Elizabeth Ohene (middle) and Robin White (right), Journalist with the BBC, and  UK Prime Minister Margaret Thatcher (left) in 1989
Elizabeth Ohene (middle) and Robin White (right), Journalist with the BBC, and UK Prime Minister Margaret Thatcher (left) in 1989

Regrets, I have a few


By the time I was six years old and in Primary Two in my village in Abutia, I had been convinced that my future prospects did not lie in the Arts and Craft sector. 

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I discovered quite early that I was not enjoying the Arts and Craft classes.

As I recall it, the girls were expected to gather the cotton hairs on the cotton plant, which I think grew wild around the village, and bring to school to be used during the Arts and Craft lesson. 

The idea was to teach us to spin yarns from the cotton hairs and the boys were to be taught to weave, using the threads the girls would have spun.

I don’t think there was much progress in this because there wasn’t a specialist Art teacher and not many of the teachers knew how to spin the cotton.

There was a loom, but it was not used very much and I don’t know what then happened to it.

The girls were also expected to bring clay and there were many afternoons spent trying to make pots and bowls.

 Even though pottery was a popular female undertaking in those days in my part of the world, I never made one successful pot or “asanka”.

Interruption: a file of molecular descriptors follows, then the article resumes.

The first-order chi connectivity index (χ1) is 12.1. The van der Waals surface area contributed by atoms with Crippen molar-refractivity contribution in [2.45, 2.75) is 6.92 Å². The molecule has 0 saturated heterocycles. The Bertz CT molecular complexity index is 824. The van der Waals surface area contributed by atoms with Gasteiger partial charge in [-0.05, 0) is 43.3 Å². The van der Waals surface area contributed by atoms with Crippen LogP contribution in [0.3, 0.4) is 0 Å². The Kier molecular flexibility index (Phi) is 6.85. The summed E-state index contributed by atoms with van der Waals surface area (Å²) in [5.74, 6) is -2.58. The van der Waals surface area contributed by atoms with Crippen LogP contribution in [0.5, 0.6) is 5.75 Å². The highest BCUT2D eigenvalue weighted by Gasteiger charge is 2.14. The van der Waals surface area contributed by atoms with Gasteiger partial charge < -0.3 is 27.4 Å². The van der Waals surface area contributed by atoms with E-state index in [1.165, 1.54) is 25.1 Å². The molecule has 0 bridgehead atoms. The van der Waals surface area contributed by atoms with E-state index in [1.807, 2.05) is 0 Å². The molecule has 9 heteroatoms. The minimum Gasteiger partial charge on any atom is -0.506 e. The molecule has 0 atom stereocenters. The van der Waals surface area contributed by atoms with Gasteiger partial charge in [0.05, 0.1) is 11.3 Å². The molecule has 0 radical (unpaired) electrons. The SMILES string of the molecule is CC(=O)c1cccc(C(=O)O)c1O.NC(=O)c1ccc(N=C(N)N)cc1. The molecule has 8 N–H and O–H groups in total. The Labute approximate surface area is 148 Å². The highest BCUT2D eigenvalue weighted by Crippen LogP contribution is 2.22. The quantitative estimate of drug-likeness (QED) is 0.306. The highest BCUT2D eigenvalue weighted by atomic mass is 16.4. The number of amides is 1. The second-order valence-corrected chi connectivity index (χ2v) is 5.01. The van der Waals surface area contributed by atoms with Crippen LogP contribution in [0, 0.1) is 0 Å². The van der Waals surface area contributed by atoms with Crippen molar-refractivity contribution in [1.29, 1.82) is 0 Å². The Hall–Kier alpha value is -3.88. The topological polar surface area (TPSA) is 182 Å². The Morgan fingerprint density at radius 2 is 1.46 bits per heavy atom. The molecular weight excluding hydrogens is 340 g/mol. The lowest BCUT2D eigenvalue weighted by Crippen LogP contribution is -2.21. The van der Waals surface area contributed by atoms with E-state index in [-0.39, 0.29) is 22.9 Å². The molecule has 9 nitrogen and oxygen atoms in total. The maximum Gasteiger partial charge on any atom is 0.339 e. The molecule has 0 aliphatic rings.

In much the same way I never made a drawing or painting of an orange or a banana, or a tree or a human face or body, or a building or an animal of any kind that would look like the object I was attempting to draw.

This was the situation the first day in an Art class and this is how it ended.

Why could I not be taught to draw?

At the beginning, nobody could accuse me of not being interested and I did so yearn to have my painting displayed along the wall of the classroom as those of some of my mates that were regularly pasted.

By the time I was in Secondary School, Art classes were a nuisance.

As soon as we entered the class, I could feel the withering, disdainful look and the mocking laugh from the teacher. 

She was a famous artist and I think she couldn’t understand how anyone could be so bereft of any artistic talent.

Later on, as a gown-up, not only did I develop a keen interest in art, and spend good money buying art pieces, I actually enrolled in an Art class.

Okay, I wasn’t hoping to learn to paint at that stage of my life, I think I was 37, this was an Art Appreciation class and I learnt about and could talk knowledgeably about Mona Lisa, The Girl With the Pearl Earrings, Leonardo da Vinci, Michelangelo, and of course I had my own Ghanaian artists that I followed.

I confess I never could see what the magic was about Pablo Picasso, but I put that down to my not being a natural artist.

On the good days, I was tempted to say if only my Art Teacher of old could see me now. 

But how I wish Art Class could have been made a bit tolerable for those of us without any artistic talent.


***

It is 1979, June 4th is in full flow, I have been appointed editor of the Daily Graphic and things are a bit chaotic.